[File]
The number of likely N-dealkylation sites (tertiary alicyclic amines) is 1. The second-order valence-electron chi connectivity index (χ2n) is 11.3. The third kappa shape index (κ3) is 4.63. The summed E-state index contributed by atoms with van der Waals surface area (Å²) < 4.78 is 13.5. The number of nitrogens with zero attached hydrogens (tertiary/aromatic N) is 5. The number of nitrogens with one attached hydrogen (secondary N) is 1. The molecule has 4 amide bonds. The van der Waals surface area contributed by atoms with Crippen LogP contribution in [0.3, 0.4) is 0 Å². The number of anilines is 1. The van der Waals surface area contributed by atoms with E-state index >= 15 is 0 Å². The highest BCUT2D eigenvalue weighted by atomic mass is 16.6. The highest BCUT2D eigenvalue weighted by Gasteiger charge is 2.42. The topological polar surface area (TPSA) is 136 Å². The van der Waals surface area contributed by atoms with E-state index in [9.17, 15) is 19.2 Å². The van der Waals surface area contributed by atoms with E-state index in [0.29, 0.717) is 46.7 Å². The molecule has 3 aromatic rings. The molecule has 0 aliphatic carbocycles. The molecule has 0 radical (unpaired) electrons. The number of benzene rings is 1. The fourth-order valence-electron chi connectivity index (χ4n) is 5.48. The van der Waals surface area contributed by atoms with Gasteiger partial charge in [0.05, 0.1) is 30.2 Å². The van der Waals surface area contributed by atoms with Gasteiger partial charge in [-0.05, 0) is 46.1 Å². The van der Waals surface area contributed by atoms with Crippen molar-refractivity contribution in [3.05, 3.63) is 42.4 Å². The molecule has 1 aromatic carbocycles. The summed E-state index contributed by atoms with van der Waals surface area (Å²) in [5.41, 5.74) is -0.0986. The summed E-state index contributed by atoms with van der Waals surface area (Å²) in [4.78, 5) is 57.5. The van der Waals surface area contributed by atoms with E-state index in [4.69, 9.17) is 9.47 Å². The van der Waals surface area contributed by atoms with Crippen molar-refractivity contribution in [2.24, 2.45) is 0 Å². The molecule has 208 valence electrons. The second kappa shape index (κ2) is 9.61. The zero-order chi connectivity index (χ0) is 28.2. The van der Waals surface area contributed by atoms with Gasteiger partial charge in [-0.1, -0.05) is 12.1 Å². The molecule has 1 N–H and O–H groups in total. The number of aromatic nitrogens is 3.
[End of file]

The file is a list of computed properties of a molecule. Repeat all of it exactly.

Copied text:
The number of likely N-dealkylation sites (tertiary alicyclic amines) is 1. The second-order valence-electron chi connectivity index (χ2n) is 11.3. The third kappa shape index (κ3) is 4.63. The summed E-state index contributed by atoms with van der Waals surface area (Å²) < 4.78 is 13.5. The number of nitrogens with zero attached hydrogens (tertiary/aromatic N) is 5. The number of nitrogens with one attached hydrogen (secondary N) is 1. The molecule has 4 amide bonds. The van der Waals surface area contributed by atoms with Crippen LogP contribution in [0.3, 0.4) is 0 Å². The number of anilines is 1. The van der Waals surface area contributed by atoms with E-state index >= 15 is 0 Å². The highest BCUT2D eigenvalue weighted by atomic mass is 16.6. The highest BCUT2D eigenvalue weighted by Gasteiger charge is 2.42. The topological polar surface area (TPSA) is 136 Å². The van der Waals surface area contributed by atoms with E-state index in [9.17, 15) is 19.2 Å². The van der Waals surface area contributed by atoms with E-state index in [0.29, 0.717) is 46.7 Å². The molecule has 3 aromatic rings. The molecule has 0 aliphatic carbocycles. The molecule has 0 radical (unpaired) electrons. The number of benzene rings is 1. The fourth-order valence-electron chi connectivity index (χ4n) is 5.48. The van der Waals surface area contributed by atoms with Gasteiger partial charge in [0.05, 0.1) is 30.2 Å². The van der Waals surface area contributed by atoms with Gasteiger partial charge in [-0.05, 0) is 46.1 Å². The van der Waals surface area contributed by atoms with Crippen molar-refractivity contribution in [3.05, 3.63) is 42.4 Å². The molecule has 1 aromatic carbocycles. The summed E-state index contributed by atoms with van der Waals surface area (Å²) in [5.41, 5.74) is -0.0986. The summed E-state index contributed by atoms with van der Waals surface area (Å²) in [4.78, 5) is 57.5. The van der Waals surface area contributed by atoms with E-state index in [4.69, 9.17) is 9.47 Å². The van der Waals surface area contributed by atoms with Crippen molar-refractivity contribution in [2.24, 2.45) is 0 Å². The molecule has 208 valence electrons. The second kappa shape index (κ2) is 9.61. The zero-order chi connectivity index (χ0) is 28.2. The van der Waals surface area contributed by atoms with Gasteiger partial charge in [-0.1, -0.05) is 12.1 Å². The molecule has 1 N–H and O–H groups in total. The number of aromatic nitrogens is 3.